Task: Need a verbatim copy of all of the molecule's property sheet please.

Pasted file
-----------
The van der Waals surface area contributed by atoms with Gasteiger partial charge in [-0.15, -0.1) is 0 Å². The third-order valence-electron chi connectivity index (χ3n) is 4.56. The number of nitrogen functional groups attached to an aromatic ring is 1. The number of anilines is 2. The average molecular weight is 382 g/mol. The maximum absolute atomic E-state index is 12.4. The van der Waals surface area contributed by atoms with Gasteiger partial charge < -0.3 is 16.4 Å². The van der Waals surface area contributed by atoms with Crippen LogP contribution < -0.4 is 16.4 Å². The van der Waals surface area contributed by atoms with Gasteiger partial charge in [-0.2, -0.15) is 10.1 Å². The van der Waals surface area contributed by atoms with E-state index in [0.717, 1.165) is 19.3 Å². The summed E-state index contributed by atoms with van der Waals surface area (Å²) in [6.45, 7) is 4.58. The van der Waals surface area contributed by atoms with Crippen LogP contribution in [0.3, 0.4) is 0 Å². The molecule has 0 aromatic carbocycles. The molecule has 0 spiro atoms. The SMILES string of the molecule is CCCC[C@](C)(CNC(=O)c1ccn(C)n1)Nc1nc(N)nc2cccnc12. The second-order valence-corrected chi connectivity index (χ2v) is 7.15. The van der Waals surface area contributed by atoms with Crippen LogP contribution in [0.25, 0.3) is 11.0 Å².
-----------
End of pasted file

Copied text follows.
The van der Waals surface area contributed by atoms with Gasteiger partial charge in [-0.15, -0.1) is 0 Å². The third-order valence-electron chi connectivity index (χ3n) is 4.56. The number of nitrogen functional groups attached to an aromatic ring is 1. The number of anilines is 2. The average molecular weight is 382 g/mol. The maximum absolute atomic E-state index is 12.4. The van der Waals surface area contributed by atoms with Gasteiger partial charge < -0.3 is 16.4 Å². The van der Waals surface area contributed by atoms with Crippen LogP contribution < -0.4 is 16.4 Å². The van der Waals surface area contributed by atoms with Gasteiger partial charge in [-0.2, -0.15) is 10.1 Å². The van der Waals surface area contributed by atoms with E-state index in [0.717, 1.165) is 19.3 Å². The summed E-state index contributed by atoms with van der Waals surface area (Å²) in [6.45, 7) is 4.58. The van der Waals surface area contributed by atoms with Crippen LogP contribution in [0.3, 0.4) is 0 Å². The molecule has 0 aromatic carbocycles. The molecule has 0 spiro atoms. The SMILES string of the molecule is CCCC[C@](C)(CNC(=O)c1ccn(C)n1)Nc1nc(N)nc2cccnc12. The second-order valence-corrected chi connectivity index (χ2v) is 7.15. The van der Waals surface area contributed by atoms with Crippen LogP contribution in [0.25, 0.3) is 11.0 Å².